US set to resolve delays in Green Card processes

The US immigration system currently imposes a 7 per cent per country quota on allotment of permanent legal residency.

In fiscal 2020, as many as 1,22,000 family-preference visas had been unused.

Buoying the hopes of many Indians working in the US on the H-1B visa and waiting for their Green Card, the White House has said US President Joe Biden is keen to address the inordinate delays in processing of the residency application.

A Green Card or Permanent Resident Card is a coveted document issued to immigrants to the US as evidence that the bearer has been allowed to reside permanently in the country.

“The President absolutely wants to address the delays in the Green Card processing system,” White House Press Secretary Jen Psaki told the media on Friday, in response to a question on the wastage of some 80,000 employment-based Green Card numbers as the US Citizenship and Immigration Services (USCIS) was unable to allocate them to several million people waiting in line for permanent residency.

The US immigration system currently imposes a 7 per cent per country quota on allotment of permanent legal residency.

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The application process often runs into decades, becoming a source of frustration for many Indian IT professionals, and the matter has been raised often by the Indian-American community living here.

Also read: Indian talent moving to Canada due to outdated H1B visa policy, US lawmakers told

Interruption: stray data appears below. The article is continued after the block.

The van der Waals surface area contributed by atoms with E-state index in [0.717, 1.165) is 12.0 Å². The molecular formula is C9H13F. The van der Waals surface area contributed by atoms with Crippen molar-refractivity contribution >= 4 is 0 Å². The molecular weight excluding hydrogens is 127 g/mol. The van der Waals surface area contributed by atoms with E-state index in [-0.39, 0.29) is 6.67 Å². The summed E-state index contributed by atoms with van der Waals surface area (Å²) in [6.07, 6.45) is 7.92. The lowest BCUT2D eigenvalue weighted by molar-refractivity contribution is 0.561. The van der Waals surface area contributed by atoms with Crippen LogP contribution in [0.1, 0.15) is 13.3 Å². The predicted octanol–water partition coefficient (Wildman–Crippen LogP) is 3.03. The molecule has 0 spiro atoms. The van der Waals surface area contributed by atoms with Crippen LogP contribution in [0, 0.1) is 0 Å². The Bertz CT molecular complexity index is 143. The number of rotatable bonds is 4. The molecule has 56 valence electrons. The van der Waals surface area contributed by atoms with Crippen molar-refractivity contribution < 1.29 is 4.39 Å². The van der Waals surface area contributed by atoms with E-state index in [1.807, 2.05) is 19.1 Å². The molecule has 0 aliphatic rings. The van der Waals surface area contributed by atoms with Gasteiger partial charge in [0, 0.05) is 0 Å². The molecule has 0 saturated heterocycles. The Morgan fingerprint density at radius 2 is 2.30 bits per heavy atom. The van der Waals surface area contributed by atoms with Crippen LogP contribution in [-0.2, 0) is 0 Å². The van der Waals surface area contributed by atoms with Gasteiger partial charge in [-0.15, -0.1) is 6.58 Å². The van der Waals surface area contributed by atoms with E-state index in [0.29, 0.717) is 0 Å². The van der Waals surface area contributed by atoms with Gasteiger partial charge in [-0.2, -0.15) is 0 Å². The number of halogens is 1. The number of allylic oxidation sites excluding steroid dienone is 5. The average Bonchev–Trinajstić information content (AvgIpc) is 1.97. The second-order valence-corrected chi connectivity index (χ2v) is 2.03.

Congresswoman Mariannette Miller-Meeks recently introduced the Preserving Employment Visas Act that would allow the USCIS to preserve unused employment-based visas for use in Fiscal Years 2020 and 2021. The Indian professionals had urged the Biden administration and the US Congress to make necessary legislative changes to not let the Green Card slots expire.

“Ensuring that our immigration system is fair and orderly is one of my top priorities in Congress. These visas are already authorised by Congress and would have been used if not for the COVID-19 pandemic,” Miller-Meeks reportedly said. In fiscal 2020, as many as 1,22,000 family-preference visas had been unused.

The H-1B visa is the most sought after visa among Indian IT professionals, that allows US companies to employ foreign workers in speciality occupations that require theoretical or technical expertise.

Also read: The occasional huffing and puffing about H1B visas amid pandemic

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